Madonna Enthroned

Left transept
Basilica of Santa Maria Assunta
Aquileia, Italy

This statue is not noted in the literature on the basilica that I have consulted, unless it is the one described as "the Madonna of Humility or of Milk, in painted Istrian stone" in Tavano's survey of the left transept (206). His description mentions the "tight arrangement of the folds" and estimates a late Romanesque date, possibly mid-12th century. But a Madonna of Humility typically sits on the ground, not a throne, with at most a cushion beneath her (example).

The work appears to rely on a tradition exemplified by the Florentine painting shown below. Both images resemble the Hodegetria type in that Mary engages the viewer's eye while pointing to the child, and in both the garments have the deep, swirly folds characteristic of much Eastern art. Both put Mary in the blue head-and-shoulders mantle traditional in Eastern and Romanesque images.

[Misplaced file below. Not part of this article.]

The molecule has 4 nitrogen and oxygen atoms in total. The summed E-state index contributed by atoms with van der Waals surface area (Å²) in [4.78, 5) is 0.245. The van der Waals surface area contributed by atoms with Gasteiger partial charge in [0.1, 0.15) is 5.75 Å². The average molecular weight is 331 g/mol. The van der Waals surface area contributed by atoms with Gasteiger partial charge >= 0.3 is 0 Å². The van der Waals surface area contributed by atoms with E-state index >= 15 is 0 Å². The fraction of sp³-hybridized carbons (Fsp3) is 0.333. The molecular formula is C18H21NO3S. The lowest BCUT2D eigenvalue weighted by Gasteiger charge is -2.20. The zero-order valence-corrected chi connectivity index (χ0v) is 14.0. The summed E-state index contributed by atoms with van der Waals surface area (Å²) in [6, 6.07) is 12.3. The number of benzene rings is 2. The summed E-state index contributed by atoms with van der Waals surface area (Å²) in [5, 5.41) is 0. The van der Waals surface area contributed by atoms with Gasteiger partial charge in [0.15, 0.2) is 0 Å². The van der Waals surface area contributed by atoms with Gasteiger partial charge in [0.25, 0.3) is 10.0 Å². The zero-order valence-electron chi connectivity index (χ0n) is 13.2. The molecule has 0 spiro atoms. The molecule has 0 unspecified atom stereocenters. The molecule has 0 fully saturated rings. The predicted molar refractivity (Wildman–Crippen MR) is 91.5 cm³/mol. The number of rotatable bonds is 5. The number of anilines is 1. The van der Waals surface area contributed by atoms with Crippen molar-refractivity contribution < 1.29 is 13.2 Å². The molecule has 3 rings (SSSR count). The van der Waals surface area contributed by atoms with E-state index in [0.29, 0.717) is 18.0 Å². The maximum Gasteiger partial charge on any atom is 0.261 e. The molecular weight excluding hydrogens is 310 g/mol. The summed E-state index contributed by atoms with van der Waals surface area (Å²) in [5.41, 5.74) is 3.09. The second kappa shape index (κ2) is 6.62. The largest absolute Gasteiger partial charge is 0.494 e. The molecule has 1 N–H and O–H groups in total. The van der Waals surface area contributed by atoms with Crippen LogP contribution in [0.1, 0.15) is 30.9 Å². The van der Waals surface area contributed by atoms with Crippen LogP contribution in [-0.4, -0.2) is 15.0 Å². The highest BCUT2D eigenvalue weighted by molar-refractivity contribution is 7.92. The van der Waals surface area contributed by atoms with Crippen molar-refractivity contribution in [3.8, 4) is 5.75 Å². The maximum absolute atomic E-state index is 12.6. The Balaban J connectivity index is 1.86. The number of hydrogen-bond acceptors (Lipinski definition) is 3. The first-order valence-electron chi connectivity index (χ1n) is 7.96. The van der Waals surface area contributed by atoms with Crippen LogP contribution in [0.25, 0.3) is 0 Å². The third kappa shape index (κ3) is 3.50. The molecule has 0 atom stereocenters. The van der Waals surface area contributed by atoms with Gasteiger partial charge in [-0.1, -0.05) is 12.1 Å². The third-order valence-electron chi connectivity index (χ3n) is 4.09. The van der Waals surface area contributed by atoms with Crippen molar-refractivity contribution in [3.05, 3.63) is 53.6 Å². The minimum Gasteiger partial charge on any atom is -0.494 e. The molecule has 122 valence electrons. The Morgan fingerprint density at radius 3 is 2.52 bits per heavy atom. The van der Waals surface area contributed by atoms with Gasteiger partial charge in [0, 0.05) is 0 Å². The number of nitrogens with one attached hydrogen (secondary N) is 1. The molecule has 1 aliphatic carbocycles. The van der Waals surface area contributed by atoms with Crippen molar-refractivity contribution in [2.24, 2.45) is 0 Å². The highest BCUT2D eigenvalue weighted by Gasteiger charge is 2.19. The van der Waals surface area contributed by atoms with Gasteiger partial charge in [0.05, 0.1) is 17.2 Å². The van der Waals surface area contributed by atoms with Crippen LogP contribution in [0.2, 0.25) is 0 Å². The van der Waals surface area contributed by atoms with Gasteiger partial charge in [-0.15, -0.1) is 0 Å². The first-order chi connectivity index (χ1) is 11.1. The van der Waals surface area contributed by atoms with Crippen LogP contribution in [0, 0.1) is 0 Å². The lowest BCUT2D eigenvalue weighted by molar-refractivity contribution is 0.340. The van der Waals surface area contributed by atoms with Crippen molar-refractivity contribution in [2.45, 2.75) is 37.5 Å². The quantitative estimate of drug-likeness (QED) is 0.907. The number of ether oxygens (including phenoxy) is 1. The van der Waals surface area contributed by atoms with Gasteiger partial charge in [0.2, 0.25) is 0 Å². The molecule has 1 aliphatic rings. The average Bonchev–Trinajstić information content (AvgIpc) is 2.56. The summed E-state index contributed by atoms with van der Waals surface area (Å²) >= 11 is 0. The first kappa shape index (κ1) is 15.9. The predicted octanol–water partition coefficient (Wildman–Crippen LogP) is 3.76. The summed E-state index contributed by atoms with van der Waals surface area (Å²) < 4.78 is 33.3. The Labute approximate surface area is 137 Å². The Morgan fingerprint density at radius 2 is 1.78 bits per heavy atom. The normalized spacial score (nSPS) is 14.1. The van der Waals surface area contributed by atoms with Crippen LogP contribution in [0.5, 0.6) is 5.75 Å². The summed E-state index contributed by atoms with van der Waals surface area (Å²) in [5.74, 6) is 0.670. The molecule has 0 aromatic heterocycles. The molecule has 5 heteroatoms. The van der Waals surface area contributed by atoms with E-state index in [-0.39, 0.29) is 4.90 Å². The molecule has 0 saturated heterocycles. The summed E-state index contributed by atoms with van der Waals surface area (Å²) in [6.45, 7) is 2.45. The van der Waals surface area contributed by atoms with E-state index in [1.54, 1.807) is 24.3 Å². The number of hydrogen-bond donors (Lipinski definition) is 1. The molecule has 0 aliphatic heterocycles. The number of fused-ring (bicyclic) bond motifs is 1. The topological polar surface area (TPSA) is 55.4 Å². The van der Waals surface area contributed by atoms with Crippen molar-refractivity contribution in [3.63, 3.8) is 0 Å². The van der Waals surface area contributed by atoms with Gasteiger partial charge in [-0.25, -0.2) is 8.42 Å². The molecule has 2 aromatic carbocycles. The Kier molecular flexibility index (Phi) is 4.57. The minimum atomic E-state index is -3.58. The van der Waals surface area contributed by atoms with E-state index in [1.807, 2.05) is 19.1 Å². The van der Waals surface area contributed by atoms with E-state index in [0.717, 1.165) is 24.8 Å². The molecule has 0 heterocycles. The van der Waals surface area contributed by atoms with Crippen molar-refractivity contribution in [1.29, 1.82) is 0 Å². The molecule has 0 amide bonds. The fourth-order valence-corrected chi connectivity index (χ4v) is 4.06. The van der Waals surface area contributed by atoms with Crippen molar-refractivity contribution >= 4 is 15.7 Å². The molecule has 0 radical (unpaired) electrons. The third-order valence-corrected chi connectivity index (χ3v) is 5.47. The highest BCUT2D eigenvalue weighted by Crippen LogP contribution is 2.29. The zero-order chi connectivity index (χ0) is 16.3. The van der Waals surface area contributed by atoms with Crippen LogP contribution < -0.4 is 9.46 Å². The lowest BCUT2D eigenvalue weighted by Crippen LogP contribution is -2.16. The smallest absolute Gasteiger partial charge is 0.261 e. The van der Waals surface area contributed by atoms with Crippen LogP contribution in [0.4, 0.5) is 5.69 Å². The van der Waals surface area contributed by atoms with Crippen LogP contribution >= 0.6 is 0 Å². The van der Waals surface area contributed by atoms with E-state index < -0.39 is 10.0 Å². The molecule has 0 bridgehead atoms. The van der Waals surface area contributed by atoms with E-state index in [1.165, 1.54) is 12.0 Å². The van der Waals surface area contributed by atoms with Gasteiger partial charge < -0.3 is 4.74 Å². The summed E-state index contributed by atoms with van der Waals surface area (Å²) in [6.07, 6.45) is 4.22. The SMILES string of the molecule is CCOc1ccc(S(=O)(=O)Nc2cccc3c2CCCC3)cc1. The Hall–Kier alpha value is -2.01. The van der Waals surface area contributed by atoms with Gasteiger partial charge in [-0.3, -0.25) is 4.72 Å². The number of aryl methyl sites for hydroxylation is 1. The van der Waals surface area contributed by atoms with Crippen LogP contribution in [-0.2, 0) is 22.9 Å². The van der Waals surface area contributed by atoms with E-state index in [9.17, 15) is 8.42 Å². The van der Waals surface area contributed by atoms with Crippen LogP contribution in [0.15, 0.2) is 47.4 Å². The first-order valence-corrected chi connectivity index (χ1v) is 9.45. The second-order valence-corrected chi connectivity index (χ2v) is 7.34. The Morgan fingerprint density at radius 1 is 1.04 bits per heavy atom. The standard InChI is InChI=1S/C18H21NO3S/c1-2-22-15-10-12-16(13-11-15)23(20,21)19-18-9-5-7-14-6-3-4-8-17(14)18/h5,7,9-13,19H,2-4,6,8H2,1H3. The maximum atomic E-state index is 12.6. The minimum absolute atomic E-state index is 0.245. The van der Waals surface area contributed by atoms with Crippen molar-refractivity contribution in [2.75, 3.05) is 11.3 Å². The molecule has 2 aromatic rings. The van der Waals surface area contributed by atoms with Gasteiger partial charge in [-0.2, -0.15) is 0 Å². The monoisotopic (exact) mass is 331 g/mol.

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Master of the Magdalene, Triptych with the Madonna, mid- to late 13th century. For credits and further details see the description page.

Images photographed by Richard Stracke, shared under Attribution-NonCommercial-ShareAlike license.